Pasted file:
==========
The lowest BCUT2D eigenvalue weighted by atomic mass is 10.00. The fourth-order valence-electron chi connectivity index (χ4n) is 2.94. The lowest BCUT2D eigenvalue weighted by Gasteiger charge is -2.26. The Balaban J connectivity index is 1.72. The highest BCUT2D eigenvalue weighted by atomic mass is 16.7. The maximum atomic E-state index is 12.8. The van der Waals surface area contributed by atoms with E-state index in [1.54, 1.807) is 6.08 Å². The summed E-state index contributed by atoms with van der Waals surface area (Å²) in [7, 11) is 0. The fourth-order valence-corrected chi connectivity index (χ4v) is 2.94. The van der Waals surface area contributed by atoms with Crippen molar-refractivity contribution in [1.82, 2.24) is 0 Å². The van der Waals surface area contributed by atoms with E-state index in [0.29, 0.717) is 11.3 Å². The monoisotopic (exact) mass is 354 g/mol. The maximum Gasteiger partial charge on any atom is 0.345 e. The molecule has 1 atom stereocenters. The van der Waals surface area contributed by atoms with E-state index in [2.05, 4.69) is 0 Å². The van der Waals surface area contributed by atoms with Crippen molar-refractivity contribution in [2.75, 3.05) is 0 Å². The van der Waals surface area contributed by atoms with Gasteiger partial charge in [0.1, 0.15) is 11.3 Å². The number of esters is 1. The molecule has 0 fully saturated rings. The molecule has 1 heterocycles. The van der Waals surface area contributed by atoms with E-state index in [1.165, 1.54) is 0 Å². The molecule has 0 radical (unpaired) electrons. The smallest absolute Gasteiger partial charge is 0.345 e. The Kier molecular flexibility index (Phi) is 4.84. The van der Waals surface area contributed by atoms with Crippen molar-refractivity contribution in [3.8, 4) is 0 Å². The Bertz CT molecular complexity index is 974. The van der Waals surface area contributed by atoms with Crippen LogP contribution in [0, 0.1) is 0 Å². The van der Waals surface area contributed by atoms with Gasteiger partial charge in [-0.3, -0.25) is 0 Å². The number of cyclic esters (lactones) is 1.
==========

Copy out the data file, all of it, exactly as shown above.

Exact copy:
The lowest BCUT2D eigenvalue weighted by atomic mass is 10.00. The fourth-order valence-electron chi connectivity index (χ4n) is 2.94. The lowest BCUT2D eigenvalue weighted by Gasteiger charge is -2.26. The Balaban J connectivity index is 1.72. The highest BCUT2D eigenvalue weighted by atomic mass is 16.7. The maximum atomic E-state index is 12.8. The van der Waals surface area contributed by atoms with E-state index in [1.54, 1.807) is 6.08 Å². The summed E-state index contributed by atoms with van der Waals surface area (Å²) in [7, 11) is 0. The fourth-order valence-corrected chi connectivity index (χ4v) is 2.94. The van der Waals surface area contributed by atoms with Crippen molar-refractivity contribution in [1.82, 2.24) is 0 Å². The van der Waals surface area contributed by atoms with E-state index in [0.29, 0.717) is 11.3 Å². The monoisotopic (exact) mass is 354 g/mol. The maximum Gasteiger partial charge on any atom is 0.345 e. The molecule has 1 atom stereocenters. The van der Waals surface area contributed by atoms with E-state index in [2.05, 4.69) is 0 Å². The van der Waals surface area contributed by atoms with Crippen molar-refractivity contribution in [2.75, 3.05) is 0 Å². The van der Waals surface area contributed by atoms with Gasteiger partial charge in [0.1, 0.15) is 11.3 Å². The number of esters is 1. The molecule has 0 fully saturated rings. The molecule has 1 heterocycles. The van der Waals surface area contributed by atoms with E-state index in [1.165, 1.54) is 0 Å². The molecule has 0 radical (unpaired) electrons. The smallest absolute Gasteiger partial charge is 0.345 e. The Kier molecular flexibility index (Phi) is 4.84. The van der Waals surface area contributed by atoms with Crippen molar-refractivity contribution in [3.8, 4) is 0 Å². The Bertz CT molecular complexity index is 974. The van der Waals surface area contributed by atoms with Crippen LogP contribution in [0, 0.1) is 0 Å². The van der Waals surface area contributed by atoms with Gasteiger partial charge in [-0.3, -0.25) is 0 Å². The number of cyclic esters (lactones) is 1.